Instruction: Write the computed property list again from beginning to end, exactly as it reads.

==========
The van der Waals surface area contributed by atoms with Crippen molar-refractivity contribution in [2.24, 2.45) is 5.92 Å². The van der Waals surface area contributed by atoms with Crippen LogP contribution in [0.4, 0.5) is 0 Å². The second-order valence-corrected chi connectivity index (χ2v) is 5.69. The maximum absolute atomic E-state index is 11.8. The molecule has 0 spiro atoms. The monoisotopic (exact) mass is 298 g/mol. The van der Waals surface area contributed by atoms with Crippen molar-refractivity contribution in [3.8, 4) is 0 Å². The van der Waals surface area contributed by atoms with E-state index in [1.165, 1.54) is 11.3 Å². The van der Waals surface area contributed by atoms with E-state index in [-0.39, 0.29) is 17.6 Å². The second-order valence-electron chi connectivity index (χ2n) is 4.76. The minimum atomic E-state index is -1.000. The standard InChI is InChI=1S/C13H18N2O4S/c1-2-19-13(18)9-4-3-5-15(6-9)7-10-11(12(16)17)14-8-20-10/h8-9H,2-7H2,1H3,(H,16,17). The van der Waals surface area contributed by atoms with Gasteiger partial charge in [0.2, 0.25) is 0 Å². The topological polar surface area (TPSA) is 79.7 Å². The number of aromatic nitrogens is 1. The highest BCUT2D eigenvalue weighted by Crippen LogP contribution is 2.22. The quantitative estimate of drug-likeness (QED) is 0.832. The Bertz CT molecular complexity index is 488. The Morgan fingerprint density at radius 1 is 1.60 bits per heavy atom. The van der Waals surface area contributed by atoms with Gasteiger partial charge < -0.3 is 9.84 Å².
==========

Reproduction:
The van der Waals surface area contributed by atoms with Crippen molar-refractivity contribution in [2.24, 2.45) is 5.92 Å². The van der Waals surface area contributed by atoms with Crippen LogP contribution in [0.4, 0.5) is 0 Å². The second-order valence-corrected chi connectivity index (χ2v) is 5.69. The maximum absolute atomic E-state index is 11.8. The molecule has 0 spiro atoms. The monoisotopic (exact) mass is 298 g/mol. The van der Waals surface area contributed by atoms with Crippen molar-refractivity contribution in [3.8, 4) is 0 Å². The van der Waals surface area contributed by atoms with E-state index in [1.165, 1.54) is 11.3 Å². The van der Waals surface area contributed by atoms with E-state index in [-0.39, 0.29) is 17.6 Å². The second-order valence-electron chi connectivity index (χ2n) is 4.76. The minimum atomic E-state index is -1.000. The standard InChI is InChI=1S/C13H18N2O4S/c1-2-19-13(18)9-4-3-5-15(6-9)7-10-11(12(16)17)14-8-20-10/h8-9H,2-7H2,1H3,(H,16,17). The van der Waals surface area contributed by atoms with Gasteiger partial charge in [0.2, 0.25) is 0 Å². The topological polar surface area (TPSA) is 79.7 Å². The number of aromatic nitrogens is 1. The highest BCUT2D eigenvalue weighted by Crippen LogP contribution is 2.22. The quantitative estimate of drug-likeness (QED) is 0.832. The Bertz CT molecular complexity index is 488. The Morgan fingerprint density at radius 1 is 1.60 bits per heavy atom. The van der Waals surface area contributed by atoms with Gasteiger partial charge < -0.3 is 9.84 Å².